Microsoft Barrels Ahead with New Surface Tablets
Even though Microsoft’s (NASDAQ:MSFT) Surface tablets have performed disappointingly, to say the least, the company is planning to launch the next generation of the devices at a press event on September 23, The Verge reports.
According to sources and leaks seen by The Verge, the company will release the Surface 2 and the Surface Pro 2 tablets, though not a rumored Surface mini. The new tablets will be similar to the first generation, with a few improvements in RAM and battery life due to the use of Intel’s (NASDAQ:INTC) new Haswell processor. Windows RT 8.1 will still be the software powering the devices, although the company is dropping the “RT” from the name of the tablets.
When Microsoft reported second-quarter earnings, it was revealed that the company took a $900 million charge from unsold Surface inventory. Microsoft CEO Steve Ballmer said at a company town hall event, “We built a few more devices than we could sell,” and the company was forced to slash the price of the tablets.
At the end of July, a report from the U.S. Securities and Exchange Commission showed that Microsoft had only made $853 million on the tablets. Now, the expensive and snarky ad campaign Microsoft rolled out comparing the Surface tablet to Apple’s (NASDAQ:AAPL) iPad just seems sadly ironic.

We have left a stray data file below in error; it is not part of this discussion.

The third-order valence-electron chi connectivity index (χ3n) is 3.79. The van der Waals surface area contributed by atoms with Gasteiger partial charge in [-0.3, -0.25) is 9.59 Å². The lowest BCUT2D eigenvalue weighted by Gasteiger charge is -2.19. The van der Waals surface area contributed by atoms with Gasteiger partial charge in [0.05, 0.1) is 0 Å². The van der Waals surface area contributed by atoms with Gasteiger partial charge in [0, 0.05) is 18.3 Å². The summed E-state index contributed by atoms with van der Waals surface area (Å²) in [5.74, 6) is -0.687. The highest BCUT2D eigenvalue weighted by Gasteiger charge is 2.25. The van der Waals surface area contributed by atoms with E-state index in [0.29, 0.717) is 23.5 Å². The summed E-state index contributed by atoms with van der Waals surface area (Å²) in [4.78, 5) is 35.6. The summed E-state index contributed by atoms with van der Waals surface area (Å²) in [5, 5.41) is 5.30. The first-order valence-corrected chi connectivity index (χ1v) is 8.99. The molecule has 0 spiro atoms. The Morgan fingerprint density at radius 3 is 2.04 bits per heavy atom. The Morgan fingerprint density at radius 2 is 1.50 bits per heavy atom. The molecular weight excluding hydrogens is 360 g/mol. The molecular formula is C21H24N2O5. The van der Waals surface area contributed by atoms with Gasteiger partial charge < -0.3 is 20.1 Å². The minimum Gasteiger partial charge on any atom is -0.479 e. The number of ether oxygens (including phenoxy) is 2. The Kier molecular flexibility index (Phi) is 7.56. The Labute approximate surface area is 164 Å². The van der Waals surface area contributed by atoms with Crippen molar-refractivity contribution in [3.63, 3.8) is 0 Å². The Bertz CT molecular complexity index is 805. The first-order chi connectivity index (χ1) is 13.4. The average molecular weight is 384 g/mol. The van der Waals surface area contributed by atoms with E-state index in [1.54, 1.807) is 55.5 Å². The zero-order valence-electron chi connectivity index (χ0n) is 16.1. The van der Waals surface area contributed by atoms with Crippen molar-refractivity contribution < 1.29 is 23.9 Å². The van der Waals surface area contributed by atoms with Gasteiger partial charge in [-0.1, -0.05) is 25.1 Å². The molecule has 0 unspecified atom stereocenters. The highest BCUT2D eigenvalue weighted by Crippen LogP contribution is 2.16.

It does appear as though Microsoft is sticking to the concept of laptop-tablet hybrids, a direction in which Apple has been unwilling to go. Since Apple is leaving that hole in the market, if Microsoft could create hybrid devices that interested people, the Surface tablets could, in theory, be very successful. Microsoft is pushing forward with Ballmer’s restructuring plans, which include putting tablets, PCs, and smartphones together in one unit, with the idea that hybrid devices will become more popular over time, according to AllThingsD.
According to the Verge report, it doesn’t seem like the next generation of Surface tablets are going to be much different than the first, and why Microsoft is choosing to continue to sink money into a product that has been notoriously unsuccessful is a mystery.
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